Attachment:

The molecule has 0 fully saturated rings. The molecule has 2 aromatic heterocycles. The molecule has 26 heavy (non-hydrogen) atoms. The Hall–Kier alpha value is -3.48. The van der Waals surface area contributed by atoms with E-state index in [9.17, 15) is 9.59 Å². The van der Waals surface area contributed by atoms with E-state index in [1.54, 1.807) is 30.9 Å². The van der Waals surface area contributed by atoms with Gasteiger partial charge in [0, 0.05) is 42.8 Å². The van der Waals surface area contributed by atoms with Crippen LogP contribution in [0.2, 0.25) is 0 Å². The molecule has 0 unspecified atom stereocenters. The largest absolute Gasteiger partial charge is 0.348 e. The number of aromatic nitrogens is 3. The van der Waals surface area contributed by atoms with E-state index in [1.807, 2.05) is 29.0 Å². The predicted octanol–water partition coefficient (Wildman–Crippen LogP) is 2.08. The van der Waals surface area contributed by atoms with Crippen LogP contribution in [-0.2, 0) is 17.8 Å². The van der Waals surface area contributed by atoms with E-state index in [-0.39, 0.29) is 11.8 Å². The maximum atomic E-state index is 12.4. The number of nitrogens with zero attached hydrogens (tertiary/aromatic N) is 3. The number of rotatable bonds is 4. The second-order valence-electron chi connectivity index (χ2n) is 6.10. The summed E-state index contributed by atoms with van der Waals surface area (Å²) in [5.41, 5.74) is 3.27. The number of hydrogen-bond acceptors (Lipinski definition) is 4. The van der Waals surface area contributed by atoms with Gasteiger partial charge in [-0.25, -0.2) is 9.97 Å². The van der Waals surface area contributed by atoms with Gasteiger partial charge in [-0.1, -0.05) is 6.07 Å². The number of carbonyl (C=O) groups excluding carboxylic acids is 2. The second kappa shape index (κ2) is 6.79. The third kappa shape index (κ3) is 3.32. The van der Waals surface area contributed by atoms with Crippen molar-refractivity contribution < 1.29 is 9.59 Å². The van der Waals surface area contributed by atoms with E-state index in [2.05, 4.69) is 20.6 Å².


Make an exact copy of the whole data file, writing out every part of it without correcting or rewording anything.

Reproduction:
The molecule has 0 fully saturated rings. The molecule has 2 aromatic heterocycles. The molecule has 26 heavy (non-hydrogen) atoms. The Hall–Kier alpha value is -3.48. The van der Waals surface area contributed by atoms with E-state index in [9.17, 15) is 9.59 Å². The van der Waals surface area contributed by atoms with E-state index in [1.54, 1.807) is 30.9 Å². The van der Waals surface area contributed by atoms with Gasteiger partial charge in [0, 0.05) is 42.8 Å². The van der Waals surface area contributed by atoms with Crippen LogP contribution in [0.2, 0.25) is 0 Å². The molecule has 0 unspecified atom stereocenters. The largest absolute Gasteiger partial charge is 0.348 e. The number of aromatic nitrogens is 3. The van der Waals surface area contributed by atoms with E-state index in [1.807, 2.05) is 29.0 Å². The predicted octanol–water partition coefficient (Wildman–Crippen LogP) is 2.08. The van der Waals surface area contributed by atoms with Crippen LogP contribution in [-0.2, 0) is 17.8 Å². The van der Waals surface area contributed by atoms with E-state index in [-0.39, 0.29) is 11.8 Å². The maximum atomic E-state index is 12.4. The number of nitrogens with zero attached hydrogens (tertiary/aromatic N) is 3. The number of rotatable bonds is 4. The second-order valence-electron chi connectivity index (χ2n) is 6.10. The summed E-state index contributed by atoms with van der Waals surface area (Å²) in [5.41, 5.74) is 3.27. The number of hydrogen-bond acceptors (Lipinski definition) is 4. The van der Waals surface area contributed by atoms with Gasteiger partial charge in [-0.25, -0.2) is 9.97 Å². The van der Waals surface area contributed by atoms with Gasteiger partial charge in [-0.1, -0.05) is 6.07 Å². The number of carbonyl (C=O) groups excluding carboxylic acids is 2. The second kappa shape index (κ2) is 6.79. The third kappa shape index (κ3) is 3.32. The van der Waals surface area contributed by atoms with Crippen molar-refractivity contribution < 1.29 is 9.59 Å². The van der Waals surface area contributed by atoms with E-state index in [2.05, 4.69) is 20.6 Å².